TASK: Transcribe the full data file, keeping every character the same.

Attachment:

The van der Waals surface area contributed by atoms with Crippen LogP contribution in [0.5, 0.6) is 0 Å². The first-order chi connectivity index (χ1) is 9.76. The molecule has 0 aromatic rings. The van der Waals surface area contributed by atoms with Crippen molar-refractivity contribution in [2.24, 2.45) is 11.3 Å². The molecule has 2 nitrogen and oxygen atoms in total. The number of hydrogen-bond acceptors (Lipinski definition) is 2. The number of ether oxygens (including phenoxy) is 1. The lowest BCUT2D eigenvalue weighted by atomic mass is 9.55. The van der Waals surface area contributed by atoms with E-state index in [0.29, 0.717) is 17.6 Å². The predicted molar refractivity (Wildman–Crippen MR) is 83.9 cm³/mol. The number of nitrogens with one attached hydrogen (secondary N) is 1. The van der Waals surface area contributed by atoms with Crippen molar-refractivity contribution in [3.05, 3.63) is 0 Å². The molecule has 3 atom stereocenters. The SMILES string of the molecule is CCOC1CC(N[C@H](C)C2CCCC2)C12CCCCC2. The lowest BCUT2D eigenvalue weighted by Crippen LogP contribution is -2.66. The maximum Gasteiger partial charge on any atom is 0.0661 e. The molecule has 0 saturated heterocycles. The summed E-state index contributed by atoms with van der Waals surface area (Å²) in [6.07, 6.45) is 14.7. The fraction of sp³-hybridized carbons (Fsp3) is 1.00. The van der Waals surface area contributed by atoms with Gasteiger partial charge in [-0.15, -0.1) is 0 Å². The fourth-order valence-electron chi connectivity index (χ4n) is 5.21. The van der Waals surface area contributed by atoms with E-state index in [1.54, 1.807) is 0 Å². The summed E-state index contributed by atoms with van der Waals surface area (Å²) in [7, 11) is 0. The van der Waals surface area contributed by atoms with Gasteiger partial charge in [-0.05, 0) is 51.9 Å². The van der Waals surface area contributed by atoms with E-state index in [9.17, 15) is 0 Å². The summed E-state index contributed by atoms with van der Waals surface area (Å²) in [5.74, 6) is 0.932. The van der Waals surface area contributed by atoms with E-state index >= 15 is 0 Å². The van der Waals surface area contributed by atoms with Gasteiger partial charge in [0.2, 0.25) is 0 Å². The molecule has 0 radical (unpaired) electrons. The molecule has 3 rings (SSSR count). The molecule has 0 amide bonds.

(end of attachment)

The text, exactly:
The van der Waals surface area contributed by atoms with Crippen LogP contribution in [0.5, 0.6) is 0 Å². The first-order chi connectivity index (χ1) is 9.76. The molecule has 0 aromatic rings. The van der Waals surface area contributed by atoms with Crippen molar-refractivity contribution in [2.24, 2.45) is 11.3 Å². The molecule has 2 nitrogen and oxygen atoms in total. The number of hydrogen-bond acceptors (Lipinski definition) is 2. The number of ether oxygens (including phenoxy) is 1. The lowest BCUT2D eigenvalue weighted by atomic mass is 9.55. The van der Waals surface area contributed by atoms with E-state index in [0.29, 0.717) is 17.6 Å². The predicted molar refractivity (Wildman–Crippen MR) is 83.9 cm³/mol. The number of nitrogens with one attached hydrogen (secondary N) is 1. The van der Waals surface area contributed by atoms with Crippen molar-refractivity contribution in [3.05, 3.63) is 0 Å². The molecule has 3 atom stereocenters. The SMILES string of the molecule is CCOC1CC(N[C@H](C)C2CCCC2)C12CCCCC2. The lowest BCUT2D eigenvalue weighted by Crippen LogP contribution is -2.66. The maximum Gasteiger partial charge on any atom is 0.0661 e. The molecule has 0 saturated heterocycles. The summed E-state index contributed by atoms with van der Waals surface area (Å²) in [6.07, 6.45) is 14.7. The fraction of sp³-hybridized carbons (Fsp3) is 1.00. The van der Waals surface area contributed by atoms with Gasteiger partial charge in [-0.15, -0.1) is 0 Å². The fourth-order valence-electron chi connectivity index (χ4n) is 5.21. The van der Waals surface area contributed by atoms with E-state index in [1.54, 1.807) is 0 Å². The summed E-state index contributed by atoms with van der Waals surface area (Å²) in [7, 11) is 0. The van der Waals surface area contributed by atoms with Gasteiger partial charge in [-0.05, 0) is 51.9 Å². The van der Waals surface area contributed by atoms with E-state index in [9.17, 15) is 0 Å². The summed E-state index contributed by atoms with van der Waals surface area (Å²) in [5.74, 6) is 0.932. The van der Waals surface area contributed by atoms with E-state index >= 15 is 0 Å². The van der Waals surface area contributed by atoms with Gasteiger partial charge in [0.2, 0.25) is 0 Å². The molecule has 0 radical (unpaired) electrons. The molecule has 3 rings (SSSR count). The molecule has 0 amide bonds.